5 Gut-Health Habits for Immunity & Mental Health

As the COVID-19 pandemic wears on across the world, two of the most important health factors to regulate right now are your immune system and mental health. You may be surprised to find out that both your immunity and your psyche are intrinsically linked to your gut health, and gut-supportive practices can have positive effects on both these health factors.

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As the COVID-19 pandemic wears on, two of the most important health factors to regulate right now are your immune system and mental health. You may be surprised to find out that both your immunity and your psyche are intrinsically linked to your gut health, and gut-supportive practices can have positive effects on both these health factors.

The Gut & Immunity

The colony of bacteria inhabiting your gastrointestinal tract regulates immune homeostasis. This means that your immune system is in balance – neither overactive, as it is in the case of allergies, or underactive, as it is in the case of immunodeficiency – to ensure the activity of your immune functions is context-specific. Many medical professionals assert that roughly 70% of your immune system cells reside on your gut walls. Studies have found that more diversity in gut bacteria can mean a greater chance of survival following stem cell transplant and that low bacteria diversity can heighten the chance of a potentially fatal phenomenon where donor immune cells attack the recipient’s tissues. With these facts in mind, to bolster your immune system, you must pay attention to your gut.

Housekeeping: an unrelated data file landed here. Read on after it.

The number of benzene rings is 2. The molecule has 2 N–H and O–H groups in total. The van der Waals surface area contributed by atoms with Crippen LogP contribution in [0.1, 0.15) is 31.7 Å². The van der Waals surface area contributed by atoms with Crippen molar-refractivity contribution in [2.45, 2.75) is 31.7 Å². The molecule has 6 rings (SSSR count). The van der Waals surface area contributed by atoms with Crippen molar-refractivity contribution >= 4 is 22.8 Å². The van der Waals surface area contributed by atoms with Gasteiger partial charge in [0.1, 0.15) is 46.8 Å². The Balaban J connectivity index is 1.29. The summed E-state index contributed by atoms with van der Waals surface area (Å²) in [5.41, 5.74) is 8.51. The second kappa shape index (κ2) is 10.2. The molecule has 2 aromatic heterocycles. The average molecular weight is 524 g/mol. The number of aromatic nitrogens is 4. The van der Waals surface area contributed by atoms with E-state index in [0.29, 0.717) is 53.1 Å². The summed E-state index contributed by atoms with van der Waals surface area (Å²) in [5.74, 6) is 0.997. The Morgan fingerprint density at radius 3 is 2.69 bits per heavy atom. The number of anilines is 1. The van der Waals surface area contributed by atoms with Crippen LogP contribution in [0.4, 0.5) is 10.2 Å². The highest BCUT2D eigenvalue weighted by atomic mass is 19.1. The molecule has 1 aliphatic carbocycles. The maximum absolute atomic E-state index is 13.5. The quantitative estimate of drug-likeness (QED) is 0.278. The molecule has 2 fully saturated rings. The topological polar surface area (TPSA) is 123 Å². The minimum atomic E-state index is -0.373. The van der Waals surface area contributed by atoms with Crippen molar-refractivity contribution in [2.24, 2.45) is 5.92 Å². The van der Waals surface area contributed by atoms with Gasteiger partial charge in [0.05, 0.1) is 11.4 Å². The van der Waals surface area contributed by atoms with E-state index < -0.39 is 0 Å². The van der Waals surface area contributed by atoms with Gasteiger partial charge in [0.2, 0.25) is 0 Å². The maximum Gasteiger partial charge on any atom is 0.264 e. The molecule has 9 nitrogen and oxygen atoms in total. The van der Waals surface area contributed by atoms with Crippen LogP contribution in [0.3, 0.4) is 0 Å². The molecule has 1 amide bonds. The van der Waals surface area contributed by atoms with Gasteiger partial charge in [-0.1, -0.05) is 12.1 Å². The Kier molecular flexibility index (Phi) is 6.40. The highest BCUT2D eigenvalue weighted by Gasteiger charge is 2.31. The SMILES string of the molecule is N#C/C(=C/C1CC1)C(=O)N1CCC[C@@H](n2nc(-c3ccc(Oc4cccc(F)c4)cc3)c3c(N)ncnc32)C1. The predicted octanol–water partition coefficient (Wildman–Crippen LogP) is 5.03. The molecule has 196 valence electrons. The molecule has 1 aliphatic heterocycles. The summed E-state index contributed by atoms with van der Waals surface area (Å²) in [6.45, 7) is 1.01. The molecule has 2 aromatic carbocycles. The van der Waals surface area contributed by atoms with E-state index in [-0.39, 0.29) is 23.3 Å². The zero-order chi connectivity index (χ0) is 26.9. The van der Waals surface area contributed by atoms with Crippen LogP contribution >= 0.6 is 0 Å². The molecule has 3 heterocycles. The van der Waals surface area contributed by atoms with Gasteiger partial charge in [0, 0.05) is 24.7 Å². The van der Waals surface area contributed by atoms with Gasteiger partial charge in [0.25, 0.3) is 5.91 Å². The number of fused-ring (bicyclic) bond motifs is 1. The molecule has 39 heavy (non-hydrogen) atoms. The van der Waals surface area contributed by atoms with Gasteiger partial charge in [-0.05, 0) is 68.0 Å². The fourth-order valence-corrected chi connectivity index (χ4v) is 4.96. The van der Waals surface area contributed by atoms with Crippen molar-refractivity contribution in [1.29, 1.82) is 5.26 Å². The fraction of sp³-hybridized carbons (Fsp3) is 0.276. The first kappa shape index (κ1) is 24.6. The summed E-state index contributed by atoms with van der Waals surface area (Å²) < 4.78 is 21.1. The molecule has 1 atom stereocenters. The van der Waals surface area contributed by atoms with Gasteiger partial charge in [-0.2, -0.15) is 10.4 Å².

The Gut & The Mind

According to a July 2020 poll by the Kaiser Family Foundation, 53% of Americans report poorer mental health as a direct result of the virus, a notably higher figure than 32% from March 2020. Symptoms include trouble falling or staying asleep, sudden increase or decrease in quantity or quality of diet, increase in alcohol and drug consumption and worsening of chronic health issues.

If you’ve ever had a gut instinct about something or felt mental anxiety manifest as a “gut-wrenching” feeling, you’ve experienced the gut and brain’s innate connection. According to Harvard Health, your gut is sensitive to emotions, registering feelings like excitement, anxiety and sadness. Researchers are finding that gut issues like inflammation and dysbiosis can contribute to mental illnesses like anxiety and depression. The potential for gut-supportive probiotics to improve mental health is the subject of ongoing research. It makes sense that gut-supportive practices can also be mind-supportive as well as immune-supportive.